• The first is the IRS Refund Hotline which can be reached at 800-829-1954. This number, available 24/7, is specifically for calls regarding tax refunds.
    • The IRS TeleTax system at 800-829-4477 provides general tax information as well as your current refund status. It is also available 24/7
    • Checking your State tax refund online

    You can check the status of your state tax refund using the online refund status tools on each state’s website. Click on the links mentioned below to go directly to your state’s refund status tool.

    Alabama (AL)

    The Alabama Department of Revenue has announced it will take 8-12 weeks to receive a refund from the date a return is accepted.

    To check the status of your Alabama state tax refund, go to My Alabama Taxes and then click Check on My Refund Status.

    For more information, contact the Alabama Department of Revenue.

    Alaska (AK)

    AlaskaFloridaNevadaSouth DakotaTexasWashington, and Wyoming don’t have income tax. If you received income such as wages, scholarship or any other earnings and/or income, you don’t need to file a return in that state.

    In addition, New Hampshire and Tennessee only tax interest and dividend income, not wages, scholarship, earnings, or other type of income.

    Arizona (AZ)

    The Arizona Department of Revenue has announced that the processing of a paper filed tax return can take up to 12 weeks to process.  For a refund to be direct deposited or mailed, it may take up to an additional seven days from the date the tax return completed processing.

    Click here to check the status of your Arizona state tax refund.

    For more information, contact the Arizona Department of Revenue.

    Arkansas (AR)

    The Arkansas Department of Finance & Administration has announced it can take approximately 6 weeks to receive a refund from the date a return is accepted due to enhanced security measures.

    Follow this link to check the status of your Arkansas state tax refund, and then click Where’s My Refund?

    For more information, contact the Arkansas Department of Finance and Administration (scroll down to the Individual Income Tax section).

    California (CA)

    The State of California Franchise Tax Board has announced it can take approximately 4 weeks to receive a refund (for paper filed returns). Some tax returns need extra review for accuracy, completeness, and to protect taxpayers from fraud and identity theft. Extra processing time may be necessary.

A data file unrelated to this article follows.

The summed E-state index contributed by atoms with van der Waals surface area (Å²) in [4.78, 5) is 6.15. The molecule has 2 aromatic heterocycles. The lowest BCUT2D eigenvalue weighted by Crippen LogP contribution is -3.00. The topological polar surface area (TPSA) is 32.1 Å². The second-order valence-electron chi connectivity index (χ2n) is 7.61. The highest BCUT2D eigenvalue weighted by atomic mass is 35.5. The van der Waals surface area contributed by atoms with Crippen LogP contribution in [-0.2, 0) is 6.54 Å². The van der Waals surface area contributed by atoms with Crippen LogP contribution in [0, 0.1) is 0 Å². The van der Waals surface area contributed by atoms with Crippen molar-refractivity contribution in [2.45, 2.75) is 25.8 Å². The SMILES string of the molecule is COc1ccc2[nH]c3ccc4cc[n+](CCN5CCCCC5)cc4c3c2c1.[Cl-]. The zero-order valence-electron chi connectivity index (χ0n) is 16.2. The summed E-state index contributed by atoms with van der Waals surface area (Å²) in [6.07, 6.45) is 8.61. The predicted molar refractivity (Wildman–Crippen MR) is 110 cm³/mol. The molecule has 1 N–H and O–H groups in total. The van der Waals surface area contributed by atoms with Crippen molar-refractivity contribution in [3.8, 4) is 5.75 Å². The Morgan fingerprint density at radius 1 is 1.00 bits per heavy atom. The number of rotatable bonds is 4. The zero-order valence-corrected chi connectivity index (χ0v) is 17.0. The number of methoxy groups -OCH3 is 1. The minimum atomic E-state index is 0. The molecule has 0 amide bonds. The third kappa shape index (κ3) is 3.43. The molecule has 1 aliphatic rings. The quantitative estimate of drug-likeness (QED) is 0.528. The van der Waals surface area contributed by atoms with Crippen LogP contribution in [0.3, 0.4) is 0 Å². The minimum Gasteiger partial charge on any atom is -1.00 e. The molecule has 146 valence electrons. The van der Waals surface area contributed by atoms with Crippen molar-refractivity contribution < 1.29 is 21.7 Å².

Follow this link to check the status of your Arkansas state tax refund, and then click Check refund.

    For more information, contact the California Franchise Tax Board.

    Colorado (CO)

    Follow this link to check the status of your Colorado state tax refund, and then click Check the Status of Your Refund.

    For more information about refund processing click here or contact the Colorado Department of Revenue.

    Connecticut (CT)

    The Connecticut Department of Revenue Services has announced it can take 10 – 12 weeks to process a paper return.

    Follow this link to check the status of your Connecticut state tax refund, and then click Check on the Status of Your Refund.

    For more information, contact the Connecticut Department of Revenue Services (DRS).

    Delaware (DE)

    The Delaware Division of Revenue has announced it can take approximately 6 weeks to receive a refund from the date a return is accepted.

    Follow this link to check the status of your Delaware state tax refund.

    For more information, contact the Delaware Division of Revenue.

    District of Columbia (DC)

    The D.C. Office of Tax and Revenue has announced it can take 2 to 3 weeks for processing and issuance of a refund.

    Follow this link to check the status of your D.C. tax refund and click on the blue Where’s My Refund? button.

    For more information, contact the D.C. Office of Tax and Revenue.

    Florida (FL)

    AlaskaFloridaNevadaSouth DakotaTexasWashington, and Wyoming don’t have income tax. If you received income such as wages, scholarship or any other earnings and/or income, you don’t need to file a return in that state.